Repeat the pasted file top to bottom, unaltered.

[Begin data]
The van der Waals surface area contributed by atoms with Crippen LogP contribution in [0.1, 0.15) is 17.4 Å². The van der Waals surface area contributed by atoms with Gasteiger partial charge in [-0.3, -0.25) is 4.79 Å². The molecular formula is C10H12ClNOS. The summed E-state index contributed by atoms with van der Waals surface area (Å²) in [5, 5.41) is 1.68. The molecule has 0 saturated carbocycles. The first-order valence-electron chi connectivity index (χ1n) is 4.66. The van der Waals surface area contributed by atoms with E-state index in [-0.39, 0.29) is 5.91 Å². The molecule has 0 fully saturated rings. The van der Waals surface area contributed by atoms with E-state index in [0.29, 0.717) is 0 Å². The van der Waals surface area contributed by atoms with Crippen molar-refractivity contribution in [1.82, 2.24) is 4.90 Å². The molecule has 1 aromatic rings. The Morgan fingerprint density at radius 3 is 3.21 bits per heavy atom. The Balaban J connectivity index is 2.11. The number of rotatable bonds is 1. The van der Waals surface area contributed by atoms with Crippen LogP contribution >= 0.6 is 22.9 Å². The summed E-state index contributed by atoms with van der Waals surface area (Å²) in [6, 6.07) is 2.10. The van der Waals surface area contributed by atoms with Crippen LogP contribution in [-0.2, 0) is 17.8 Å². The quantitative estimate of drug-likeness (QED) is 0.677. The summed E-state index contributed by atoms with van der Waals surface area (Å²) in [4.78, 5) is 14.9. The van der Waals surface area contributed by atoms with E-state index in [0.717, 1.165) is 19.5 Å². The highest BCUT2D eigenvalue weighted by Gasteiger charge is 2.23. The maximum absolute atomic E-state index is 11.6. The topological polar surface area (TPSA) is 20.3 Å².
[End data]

The van der Waals surface area contributed by atoms with Crippen LogP contribution in [0.1, 0.15) is 17.4 Å². The van der Waals surface area contributed by atoms with Gasteiger partial charge in [-0.3, -0.25) is 4.79 Å². The molecular formula is C10H12ClNOS. The summed E-state index contributed by atoms with van der Waals surface area (Å²) in [5, 5.41) is 1.68. The molecule has 0 saturated carbocycles. The first-order valence-electron chi connectivity index (χ1n) is 4.66. The van der Waals surface area contributed by atoms with E-state index in [-0.39, 0.29) is 5.91 Å². The molecule has 0 fully saturated rings. The van der Waals surface area contributed by atoms with E-state index in [0.29, 0.717) is 0 Å². The van der Waals surface area contributed by atoms with Crippen molar-refractivity contribution in [1.82, 2.24) is 4.90 Å². The molecule has 1 aromatic rings. The Morgan fingerprint density at radius 3 is 3.21 bits per heavy atom. The Balaban J connectivity index is 2.11. The number of rotatable bonds is 1. The van der Waals surface area contributed by atoms with Crippen LogP contribution >= 0.6 is 22.9 Å². The summed E-state index contributed by atoms with van der Waals surface area (Å²) in [6, 6.07) is 2.10. The van der Waals surface area contributed by atoms with Crippen LogP contribution in [-0.2, 0) is 17.8 Å². The quantitative estimate of drug-likeness (QED) is 0.677. The summed E-state index contributed by atoms with van der Waals surface area (Å²) in [4.78, 5) is 14.9. The van der Waals surface area contributed by atoms with E-state index in [0.717, 1.165) is 19.5 Å². The highest BCUT2D eigenvalue weighted by Gasteiger charge is 2.23. The maximum absolute atomic E-state index is 11.6. The topological polar surface area (TPSA) is 20.3 Å².